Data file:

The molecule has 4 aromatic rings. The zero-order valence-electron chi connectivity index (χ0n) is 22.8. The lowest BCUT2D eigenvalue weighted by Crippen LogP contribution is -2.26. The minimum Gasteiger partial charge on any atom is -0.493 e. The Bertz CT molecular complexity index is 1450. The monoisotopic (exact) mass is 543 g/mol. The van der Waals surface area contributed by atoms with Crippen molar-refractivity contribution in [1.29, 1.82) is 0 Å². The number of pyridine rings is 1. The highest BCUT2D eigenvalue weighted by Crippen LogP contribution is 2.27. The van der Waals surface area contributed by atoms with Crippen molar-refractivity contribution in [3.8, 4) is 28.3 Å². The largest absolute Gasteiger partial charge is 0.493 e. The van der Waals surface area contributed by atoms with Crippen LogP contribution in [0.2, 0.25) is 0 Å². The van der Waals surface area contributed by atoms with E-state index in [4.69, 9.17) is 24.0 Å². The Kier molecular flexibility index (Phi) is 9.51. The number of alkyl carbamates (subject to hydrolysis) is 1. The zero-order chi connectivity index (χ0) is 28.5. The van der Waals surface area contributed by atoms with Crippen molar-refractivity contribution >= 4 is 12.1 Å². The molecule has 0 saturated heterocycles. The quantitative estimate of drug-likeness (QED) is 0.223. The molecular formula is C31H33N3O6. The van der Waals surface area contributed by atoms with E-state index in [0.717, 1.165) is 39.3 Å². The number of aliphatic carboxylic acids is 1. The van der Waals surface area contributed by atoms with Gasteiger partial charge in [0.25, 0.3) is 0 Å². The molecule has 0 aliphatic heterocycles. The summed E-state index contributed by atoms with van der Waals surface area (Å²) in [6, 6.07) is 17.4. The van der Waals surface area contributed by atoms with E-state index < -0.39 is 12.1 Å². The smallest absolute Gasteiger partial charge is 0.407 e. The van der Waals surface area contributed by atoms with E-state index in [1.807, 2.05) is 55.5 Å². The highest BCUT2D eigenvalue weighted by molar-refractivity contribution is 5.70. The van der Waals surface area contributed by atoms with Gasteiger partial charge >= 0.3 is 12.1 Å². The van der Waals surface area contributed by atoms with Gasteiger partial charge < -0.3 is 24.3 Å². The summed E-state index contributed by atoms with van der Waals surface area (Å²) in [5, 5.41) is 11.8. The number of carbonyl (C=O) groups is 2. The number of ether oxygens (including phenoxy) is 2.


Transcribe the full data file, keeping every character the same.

The molecule has 4 aromatic rings. The zero-order valence-electron chi connectivity index (χ0n) is 22.8. The lowest BCUT2D eigenvalue weighted by Crippen LogP contribution is -2.26. The minimum Gasteiger partial charge on any atom is -0.493 e. The Bertz CT molecular complexity index is 1450. The monoisotopic (exact) mass is 543 g/mol. The van der Waals surface area contributed by atoms with Crippen molar-refractivity contribution in [1.29, 1.82) is 0 Å². The number of pyridine rings is 1. The highest BCUT2D eigenvalue weighted by Crippen LogP contribution is 2.27. The van der Waals surface area contributed by atoms with Crippen molar-refractivity contribution in [3.8, 4) is 28.3 Å². The largest absolute Gasteiger partial charge is 0.493 e. The van der Waals surface area contributed by atoms with Crippen LogP contribution in [0.2, 0.25) is 0 Å². The van der Waals surface area contributed by atoms with E-state index in [4.69, 9.17) is 24.0 Å². The Kier molecular flexibility index (Phi) is 9.51. The number of alkyl carbamates (subject to hydrolysis) is 1. The zero-order chi connectivity index (χ0) is 28.5. The van der Waals surface area contributed by atoms with Crippen molar-refractivity contribution >= 4 is 12.1 Å². The molecule has 0 saturated heterocycles. The quantitative estimate of drug-likeness (QED) is 0.223. The molecular formula is C31H33N3O6. The van der Waals surface area contributed by atoms with E-state index in [0.717, 1.165) is 39.3 Å². The number of aliphatic carboxylic acids is 1. The van der Waals surface area contributed by atoms with Gasteiger partial charge in [0.25, 0.3) is 0 Å². The molecule has 0 aliphatic heterocycles. The summed E-state index contributed by atoms with van der Waals surface area (Å²) in [6, 6.07) is 17.4. The van der Waals surface area contributed by atoms with E-state index < -0.39 is 12.1 Å². The smallest absolute Gasteiger partial charge is 0.407 e. The van der Waals surface area contributed by atoms with E-state index in [1.807, 2.05) is 55.5 Å². The highest BCUT2D eigenvalue weighted by molar-refractivity contribution is 5.70. The van der Waals surface area contributed by atoms with Gasteiger partial charge >= 0.3 is 12.1 Å². The van der Waals surface area contributed by atoms with Gasteiger partial charge < -0.3 is 24.3 Å². The summed E-state index contributed by atoms with van der Waals surface area (Å²) in [5, 5.41) is 11.8. The number of carbonyl (C=O) groups is 2. The number of ether oxygens (including phenoxy) is 2.